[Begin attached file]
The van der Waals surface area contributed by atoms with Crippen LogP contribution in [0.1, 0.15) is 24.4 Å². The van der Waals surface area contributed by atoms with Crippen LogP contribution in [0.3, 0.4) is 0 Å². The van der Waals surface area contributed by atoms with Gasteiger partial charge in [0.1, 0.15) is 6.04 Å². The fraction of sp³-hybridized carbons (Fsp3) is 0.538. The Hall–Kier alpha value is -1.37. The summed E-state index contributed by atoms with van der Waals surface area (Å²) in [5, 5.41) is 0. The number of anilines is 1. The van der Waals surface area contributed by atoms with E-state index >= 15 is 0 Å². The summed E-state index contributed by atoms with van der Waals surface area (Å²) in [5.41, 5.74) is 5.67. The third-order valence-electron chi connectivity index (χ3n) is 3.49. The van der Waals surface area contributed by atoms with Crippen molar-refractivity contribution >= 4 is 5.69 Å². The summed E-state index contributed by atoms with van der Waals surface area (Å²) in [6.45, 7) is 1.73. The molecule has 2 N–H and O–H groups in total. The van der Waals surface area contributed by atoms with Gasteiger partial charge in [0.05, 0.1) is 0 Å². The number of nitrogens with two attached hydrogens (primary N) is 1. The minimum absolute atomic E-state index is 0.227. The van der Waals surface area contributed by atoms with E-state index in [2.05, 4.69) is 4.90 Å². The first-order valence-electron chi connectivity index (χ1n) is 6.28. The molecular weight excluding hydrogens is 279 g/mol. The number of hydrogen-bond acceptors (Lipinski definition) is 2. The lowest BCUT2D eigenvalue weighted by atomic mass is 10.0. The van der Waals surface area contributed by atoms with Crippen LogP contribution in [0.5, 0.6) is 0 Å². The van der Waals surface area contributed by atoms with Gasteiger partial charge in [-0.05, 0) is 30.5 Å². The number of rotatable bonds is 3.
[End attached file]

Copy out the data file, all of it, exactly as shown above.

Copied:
The van der Waals surface area contributed by atoms with Crippen LogP contribution in [0.1, 0.15) is 24.4 Å². The van der Waals surface area contributed by atoms with Crippen LogP contribution in [0.3, 0.4) is 0 Å². The van der Waals surface area contributed by atoms with Gasteiger partial charge in [0.1, 0.15) is 6.04 Å². The fraction of sp³-hybridized carbons (Fsp3) is 0.538. The Hall–Kier alpha value is -1.37. The summed E-state index contributed by atoms with van der Waals surface area (Å²) in [5, 5.41) is 0. The number of anilines is 1. The van der Waals surface area contributed by atoms with E-state index >= 15 is 0 Å². The summed E-state index contributed by atoms with van der Waals surface area (Å²) in [5.41, 5.74) is 5.67. The third-order valence-electron chi connectivity index (χ3n) is 3.49. The van der Waals surface area contributed by atoms with Crippen molar-refractivity contribution >= 4 is 5.69 Å². The summed E-state index contributed by atoms with van der Waals surface area (Å²) in [6.45, 7) is 1.73. The molecule has 2 N–H and O–H groups in total. The van der Waals surface area contributed by atoms with Gasteiger partial charge in [0.05, 0.1) is 0 Å². The number of nitrogens with two attached hydrogens (primary N) is 1. The minimum absolute atomic E-state index is 0.227. The van der Waals surface area contributed by atoms with E-state index in [2.05, 4.69) is 4.90 Å². The first-order valence-electron chi connectivity index (χ1n) is 6.28. The molecular weight excluding hydrogens is 279 g/mol. The number of hydrogen-bond acceptors (Lipinski definition) is 2. The lowest BCUT2D eigenvalue weighted by atomic mass is 10.0. The van der Waals surface area contributed by atoms with Crippen LogP contribution in [0.5, 0.6) is 0 Å². The van der Waals surface area contributed by atoms with Gasteiger partial charge in [-0.05, 0) is 30.5 Å². The number of rotatable bonds is 3.